A play with greatness in it attains the force and resonance of a myth; you feel it taking over you while you watch. One of the best descriptions of greatness I know is Eric Bentley's recollection of the first time he saw Strindberg's The Father: "Before the curtain had been up five minutes, I felt the unseen hand of the author had me by the throat." Anyone who knows The Father will realize that Bentley intended this graphic assertion to convey more than simple excitement. All good plays are exciting. But for a play that embodies an intellectual critique of life to grip you as The Father does, means something more: It means that the playwright has been able to seize your whole being — to seize you, as it were, spiritually by the throat.

We do not often get to see The Father. It will be back this spring, thanks to the good offices of Brooklyn's Theater for a New Audience, which is playing it in rep with Thornton Wilder's adaptation of Ibsen's A Doll's House. One reason we so rarely see The Father is that, like many plays of its stature, it makes people uncomfortable in a great way. New York audiences like their comforts. The Father's intent is to discomfit us out of all predictability. What it asserts about husbands and wives, parents and children, cannot be explained simply — or comfortingly.

Great plays can have many effects other than this deep discomfiture. Molière's The Misanthrope, Shaw's Heartbreak House, and Oscar Wilde's Importance of Being Earnest are comedies that, when played well, literally have a dizzying effect on our moral sense. What happens in them is wrong, outrageously wrong; we sit delighted by it. Each of these three works exemplifies a different aspect of our problem with great plays. We sacrifice Molière, when we produce him at all, to directorial gimmickry, Wilde to actor-camp, and Shaw to near-total neglect. New York's last Heartbreak House, at the Roundabout in 2005, was so pallidly staged I barely remember seeing it.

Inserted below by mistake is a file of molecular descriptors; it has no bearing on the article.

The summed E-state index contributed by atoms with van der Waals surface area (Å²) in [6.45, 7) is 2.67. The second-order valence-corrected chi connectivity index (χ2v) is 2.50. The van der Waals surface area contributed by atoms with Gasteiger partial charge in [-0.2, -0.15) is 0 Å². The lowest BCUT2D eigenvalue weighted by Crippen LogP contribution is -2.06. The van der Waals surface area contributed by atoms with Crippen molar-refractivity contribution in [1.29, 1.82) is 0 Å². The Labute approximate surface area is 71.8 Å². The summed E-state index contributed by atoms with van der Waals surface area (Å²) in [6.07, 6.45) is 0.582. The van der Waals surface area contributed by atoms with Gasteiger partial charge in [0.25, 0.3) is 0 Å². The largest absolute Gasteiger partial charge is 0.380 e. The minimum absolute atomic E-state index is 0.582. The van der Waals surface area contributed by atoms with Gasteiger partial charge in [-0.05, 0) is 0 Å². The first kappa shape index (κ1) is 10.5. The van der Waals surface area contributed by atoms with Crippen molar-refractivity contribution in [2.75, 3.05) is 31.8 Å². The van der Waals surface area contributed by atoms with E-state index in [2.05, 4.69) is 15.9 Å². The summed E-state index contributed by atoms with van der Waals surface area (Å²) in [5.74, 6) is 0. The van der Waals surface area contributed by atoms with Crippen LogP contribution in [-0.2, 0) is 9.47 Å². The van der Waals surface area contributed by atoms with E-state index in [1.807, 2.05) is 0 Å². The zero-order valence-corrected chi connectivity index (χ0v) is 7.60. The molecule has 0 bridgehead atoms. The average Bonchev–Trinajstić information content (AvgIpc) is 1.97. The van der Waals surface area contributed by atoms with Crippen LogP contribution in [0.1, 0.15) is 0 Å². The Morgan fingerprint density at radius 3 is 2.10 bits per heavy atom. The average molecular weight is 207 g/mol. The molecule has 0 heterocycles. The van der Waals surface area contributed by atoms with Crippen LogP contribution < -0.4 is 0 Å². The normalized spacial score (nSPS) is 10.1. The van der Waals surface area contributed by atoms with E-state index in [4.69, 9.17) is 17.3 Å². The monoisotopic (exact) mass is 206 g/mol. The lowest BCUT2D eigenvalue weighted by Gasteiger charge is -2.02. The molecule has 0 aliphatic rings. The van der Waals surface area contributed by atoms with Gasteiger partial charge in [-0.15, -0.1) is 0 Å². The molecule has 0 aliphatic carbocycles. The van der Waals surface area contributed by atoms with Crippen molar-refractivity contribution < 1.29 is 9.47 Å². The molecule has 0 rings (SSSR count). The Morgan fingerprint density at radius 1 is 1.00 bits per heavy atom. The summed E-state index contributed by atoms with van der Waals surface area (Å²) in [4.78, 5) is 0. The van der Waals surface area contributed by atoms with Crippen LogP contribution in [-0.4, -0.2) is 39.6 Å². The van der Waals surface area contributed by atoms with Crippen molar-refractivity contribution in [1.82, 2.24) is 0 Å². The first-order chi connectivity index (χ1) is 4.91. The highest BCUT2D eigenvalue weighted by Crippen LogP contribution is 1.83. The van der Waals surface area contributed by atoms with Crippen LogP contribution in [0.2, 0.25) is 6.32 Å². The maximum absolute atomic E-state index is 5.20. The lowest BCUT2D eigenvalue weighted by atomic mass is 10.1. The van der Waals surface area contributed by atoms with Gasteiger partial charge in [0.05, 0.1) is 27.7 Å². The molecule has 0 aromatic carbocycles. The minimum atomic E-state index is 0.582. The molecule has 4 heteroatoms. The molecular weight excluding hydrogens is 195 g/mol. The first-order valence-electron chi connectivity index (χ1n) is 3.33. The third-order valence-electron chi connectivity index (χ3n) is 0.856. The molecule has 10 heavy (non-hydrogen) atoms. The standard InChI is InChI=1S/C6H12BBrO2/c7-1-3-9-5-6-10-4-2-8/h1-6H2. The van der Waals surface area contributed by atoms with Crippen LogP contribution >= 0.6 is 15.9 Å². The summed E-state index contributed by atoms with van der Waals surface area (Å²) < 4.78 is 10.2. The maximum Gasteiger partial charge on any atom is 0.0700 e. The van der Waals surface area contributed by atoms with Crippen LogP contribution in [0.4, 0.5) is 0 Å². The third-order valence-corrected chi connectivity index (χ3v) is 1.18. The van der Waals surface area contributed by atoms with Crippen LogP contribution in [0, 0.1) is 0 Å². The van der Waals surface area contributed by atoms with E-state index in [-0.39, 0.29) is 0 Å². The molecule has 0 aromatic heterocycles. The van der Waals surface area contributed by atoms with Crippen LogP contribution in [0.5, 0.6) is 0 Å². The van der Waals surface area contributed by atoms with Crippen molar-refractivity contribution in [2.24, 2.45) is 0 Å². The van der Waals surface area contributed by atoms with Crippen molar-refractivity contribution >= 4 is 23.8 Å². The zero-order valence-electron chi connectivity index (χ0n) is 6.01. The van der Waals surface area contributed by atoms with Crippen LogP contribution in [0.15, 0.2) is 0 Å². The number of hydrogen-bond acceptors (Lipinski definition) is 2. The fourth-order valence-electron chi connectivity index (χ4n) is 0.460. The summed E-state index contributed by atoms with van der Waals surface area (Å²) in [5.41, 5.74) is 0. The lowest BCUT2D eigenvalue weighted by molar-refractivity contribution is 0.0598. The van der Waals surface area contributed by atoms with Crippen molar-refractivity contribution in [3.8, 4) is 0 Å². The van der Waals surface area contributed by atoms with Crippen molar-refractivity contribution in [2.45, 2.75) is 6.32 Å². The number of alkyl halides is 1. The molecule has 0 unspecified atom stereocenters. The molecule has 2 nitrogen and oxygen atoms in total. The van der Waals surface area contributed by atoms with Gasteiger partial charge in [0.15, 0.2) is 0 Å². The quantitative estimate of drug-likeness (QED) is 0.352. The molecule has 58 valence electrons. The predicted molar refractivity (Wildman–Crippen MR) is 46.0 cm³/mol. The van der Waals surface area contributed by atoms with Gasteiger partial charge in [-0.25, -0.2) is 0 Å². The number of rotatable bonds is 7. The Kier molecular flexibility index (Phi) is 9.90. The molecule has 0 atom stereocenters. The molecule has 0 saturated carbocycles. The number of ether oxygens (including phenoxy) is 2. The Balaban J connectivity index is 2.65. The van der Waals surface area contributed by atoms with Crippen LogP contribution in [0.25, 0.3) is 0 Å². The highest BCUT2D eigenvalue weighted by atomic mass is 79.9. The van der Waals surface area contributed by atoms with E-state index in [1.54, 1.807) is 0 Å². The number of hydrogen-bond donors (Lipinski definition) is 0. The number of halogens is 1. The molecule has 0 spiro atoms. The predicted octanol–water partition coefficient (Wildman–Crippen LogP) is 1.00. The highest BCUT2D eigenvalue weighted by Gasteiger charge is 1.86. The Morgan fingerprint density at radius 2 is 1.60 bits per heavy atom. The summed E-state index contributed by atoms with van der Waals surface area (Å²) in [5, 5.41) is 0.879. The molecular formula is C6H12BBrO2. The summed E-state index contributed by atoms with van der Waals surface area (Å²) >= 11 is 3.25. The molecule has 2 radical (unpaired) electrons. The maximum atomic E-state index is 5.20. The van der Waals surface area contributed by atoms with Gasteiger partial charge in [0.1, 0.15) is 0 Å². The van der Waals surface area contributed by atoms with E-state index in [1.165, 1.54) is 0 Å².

Which brings up the issue, vital on this topic, of play versus production. I'll have more to say about that — and about new plays with a touch of greatness to them — next week.

Part II of this "Thinking About Theater" column will appear next Friday, March 25.

Michael Feingold has twice won the George Jean Nathan Award for Dramatic Criticism, most recently in 2015 for his "Thinking About Theater" columns on TheaterMania, and has twice been a finalist for the Pulitzer Prize in Criticism. He serves as chairman of the Obie Awards and has also worked as a playwright, translator, and dramaturg.